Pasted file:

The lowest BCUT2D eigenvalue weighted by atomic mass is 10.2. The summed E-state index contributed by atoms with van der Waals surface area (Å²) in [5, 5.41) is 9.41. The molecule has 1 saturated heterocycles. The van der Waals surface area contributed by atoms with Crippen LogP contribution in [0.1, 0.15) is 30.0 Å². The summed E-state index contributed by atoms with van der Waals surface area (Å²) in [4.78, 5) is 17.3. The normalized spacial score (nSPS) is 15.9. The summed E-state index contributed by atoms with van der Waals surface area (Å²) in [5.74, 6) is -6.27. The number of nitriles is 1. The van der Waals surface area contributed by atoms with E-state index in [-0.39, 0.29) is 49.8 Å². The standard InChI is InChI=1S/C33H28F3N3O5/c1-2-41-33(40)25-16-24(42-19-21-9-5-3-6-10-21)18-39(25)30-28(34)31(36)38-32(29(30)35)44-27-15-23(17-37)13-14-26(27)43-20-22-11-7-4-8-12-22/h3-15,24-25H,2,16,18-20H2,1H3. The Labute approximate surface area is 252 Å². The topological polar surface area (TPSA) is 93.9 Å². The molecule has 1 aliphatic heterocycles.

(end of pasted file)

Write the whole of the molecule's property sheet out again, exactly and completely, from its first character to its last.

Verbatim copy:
The lowest BCUT2D eigenvalue weighted by atomic mass is 10.2. The summed E-state index contributed by atoms with van der Waals surface area (Å²) in [5, 5.41) is 9.41. The molecule has 1 saturated heterocycles. The van der Waals surface area contributed by atoms with Crippen LogP contribution in [0.1, 0.15) is 30.0 Å². The summed E-state index contributed by atoms with van der Waals surface area (Å²) in [4.78, 5) is 17.3. The normalized spacial score (nSPS) is 15.9. The summed E-state index contributed by atoms with van der Waals surface area (Å²) in [5.74, 6) is -6.27. The number of nitriles is 1. The van der Waals surface area contributed by atoms with E-state index in [-0.39, 0.29) is 49.8 Å². The standard InChI is InChI=1S/C33H28F3N3O5/c1-2-41-33(40)25-16-24(42-19-21-9-5-3-6-10-21)18-39(25)30-28(34)31(36)38-32(29(30)35)44-27-15-23(17-37)13-14-26(27)43-20-22-11-7-4-8-12-22/h3-15,24-25H,2,16,18-20H2,1H3. The Labute approximate surface area is 252 Å². The topological polar surface area (TPSA) is 93.9 Å². The molecule has 1 aliphatic heterocycles.